How does a nation, recently torn by civil war, piece itself back together? How does it work to reincorporate its members who rebelled against the government? In what manner do these men seek forgiveness, and what measures does the nation go through to ensure the renewed loyalty of its strayed citizens? The United States of America, following the end of the Civil War in 1865, faced the cumbersome and controversial task of readmitting former Confederates into the Union and restoring the bonds of brotherhood throughout the nation with the institution of Presidential amnesty and pardon.
Despite the significance of this endeavor, there has been relatively little scholarship written about Confederate amnesty requests. To be sure, the fact that certain classes of former Confederates had to petition for amnesty and pardon following the cessation of hostilities is mentioned in a multitude of Civil War research, but this fact is often glossed over and is generally taken for granted. Perhaps this is due to the fact that President Johnson ultimately granted all Confederates amnesty by the end of 1868 regardless of petition or position, thereby making it a less than contentious issue for scholars in contrast to other topics of Reconstruction. (Koontz 1996, vii) Additionally, Gordon B. Mckinney points out that Civil War historians generally avoid studying the content of amnesty proclamations themselves because the petitioners often wrote “under duress in a situation where accuracy was not necessarily a virtue.” (McKinney 2005, 8) One historian, however, has offered an exhaustive approach to the pardon and extension of amnesty to former Confederates. John Truman Dorris’s Pardon and Amnesty Under Lincoln and Johnson (1953) presents an in depth and conclusive overview of the topic and remains the only work of this nature in the breadth of Civil War studies. Other micro studies include Bradley R. Clampitt’s study of amnesty in Texas and McKinney’s scholarship on amnesty in western North Carolina and amnesty and Confederate women. (Clampitt 2006; McKinney 2005)
The approaches, viewpoints, and intentions of these works vary. McKinney’s discussion of Western North Carolina employs amnesty requests in an effort to glean the “layers of loyalty to the Confederacy” that existed in that region. (McKinney 2005, 20) His work concerning southern women analyzes amnesty requests throughout the South and concludes that women requested amnesty due to their fear of losing property. (Clampitt 2012, 256) Clampitt’s scholarship on Texas highlights the fact that, in that state, amnesty requests were granted at differing rates depending on the petitioner’s class.(Clampitt 2006) And finally, Dorris’s work concerns itself with the formation , implementation, and results of presidential pardon and amnesty under both Lincoln and Johnson throughout the entire South. His research includes discussion of the legal and political implications of amnesty and pardon, the differing doctrines under both presidents, and various case studies of certain petitioning classes and individuals. (Dorris 1953)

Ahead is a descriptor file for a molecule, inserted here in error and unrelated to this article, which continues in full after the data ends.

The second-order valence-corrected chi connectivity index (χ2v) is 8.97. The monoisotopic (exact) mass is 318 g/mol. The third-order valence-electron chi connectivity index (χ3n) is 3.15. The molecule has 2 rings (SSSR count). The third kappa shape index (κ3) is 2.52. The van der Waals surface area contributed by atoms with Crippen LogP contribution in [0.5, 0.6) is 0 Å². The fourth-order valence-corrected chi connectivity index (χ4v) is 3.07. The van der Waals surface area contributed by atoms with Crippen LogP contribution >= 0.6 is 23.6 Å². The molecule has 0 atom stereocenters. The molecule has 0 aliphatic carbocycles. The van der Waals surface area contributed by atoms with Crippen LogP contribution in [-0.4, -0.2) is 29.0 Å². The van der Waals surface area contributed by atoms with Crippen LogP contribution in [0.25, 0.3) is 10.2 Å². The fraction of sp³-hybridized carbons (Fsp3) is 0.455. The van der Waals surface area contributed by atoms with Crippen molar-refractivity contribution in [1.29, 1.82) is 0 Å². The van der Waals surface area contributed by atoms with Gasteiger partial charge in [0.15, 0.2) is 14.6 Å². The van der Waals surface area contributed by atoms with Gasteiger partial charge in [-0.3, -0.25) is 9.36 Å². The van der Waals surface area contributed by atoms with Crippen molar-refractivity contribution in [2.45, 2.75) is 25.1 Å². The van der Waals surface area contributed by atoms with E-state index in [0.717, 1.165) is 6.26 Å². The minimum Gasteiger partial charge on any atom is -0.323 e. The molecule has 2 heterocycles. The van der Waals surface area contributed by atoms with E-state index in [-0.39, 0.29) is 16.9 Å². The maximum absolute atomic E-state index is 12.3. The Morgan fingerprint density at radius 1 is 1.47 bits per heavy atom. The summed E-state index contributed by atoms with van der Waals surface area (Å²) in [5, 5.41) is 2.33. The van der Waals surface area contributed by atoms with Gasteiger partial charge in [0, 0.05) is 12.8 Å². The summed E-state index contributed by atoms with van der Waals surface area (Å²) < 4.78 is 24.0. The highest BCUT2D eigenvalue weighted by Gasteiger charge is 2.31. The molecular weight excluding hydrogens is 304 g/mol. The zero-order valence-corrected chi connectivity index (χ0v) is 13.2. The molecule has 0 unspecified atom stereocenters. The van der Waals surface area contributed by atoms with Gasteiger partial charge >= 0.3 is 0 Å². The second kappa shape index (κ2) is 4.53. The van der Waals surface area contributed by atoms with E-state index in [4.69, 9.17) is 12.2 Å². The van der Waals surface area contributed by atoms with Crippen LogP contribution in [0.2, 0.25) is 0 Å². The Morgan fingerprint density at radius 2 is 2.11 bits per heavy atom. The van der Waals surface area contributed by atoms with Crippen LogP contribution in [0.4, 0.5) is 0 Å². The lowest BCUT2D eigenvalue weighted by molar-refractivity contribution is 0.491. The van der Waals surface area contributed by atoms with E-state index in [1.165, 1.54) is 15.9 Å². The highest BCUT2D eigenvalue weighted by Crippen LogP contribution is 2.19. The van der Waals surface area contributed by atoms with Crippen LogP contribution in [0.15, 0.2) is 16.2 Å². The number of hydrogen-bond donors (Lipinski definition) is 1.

Among these works, only Dorris and Clampitt devote considerable attention to amnesty requests from former Confederate officers. Clampitt observes that former Confederate officers’ requests were initially approved at a much lower rate than the other classes, concluding that Johnson found high ranking military service to be “less forgivable than others.” (Clampitt 2006, 256) Dorris devotes a chapter to the discussion of amnesty in regards to former Confederate military officers, and his approach to the topic comes in the form of a narrative, describing the background of various former Confederate officers from different states, briefs excerpts of their requests, and (generally) the judgment of their pleas for amnesty. (Dorris 1953) As illustrative and informative as both approaches are, they tend to view the amnesty requests through the eyes of Johnson and other politicians in Washington, discussing the political role of amnesty in the overall application and conduct of Reconstruction.
In this manner, they tend to not focus on how former Confederate officers justified their petitions for pardon. In doing so, these approaches dilute the fact that these individuals were in fact the violent arm of the Confederacy, tasked with the employment of aggression and blood-letting to further the Confederacy’s cause. In many ways, they place their discourse in line with the other classes of petitioners and do little to address the fact that soldiers had to work to justify their actions in a different manner than those not directly involved in the violence; they had to explain why they, as men who were intended to order the death of Union soldiers, deserved to be granted pardon.
This research endeavors to uncover the manner in which Confederate military officers sought to justify their application for amnesty. By analyzing the amnesty letters of officers from North Carolina, it will reveal that many of the officers stressed their “soldierly duty” to their state, painting themselves as men who inherited the burden of a war caused by secession. To this extent, they portrayed themselves as victims of politics and heritage, deserving of amnesty due to the fact that they were divorced from the political discourse and simply discharged their soldierly duties ethically as requested by their state. These justifications and rationalizations were used in an attempt to convince Johnson that they would pose no threat to the reforming of the Union.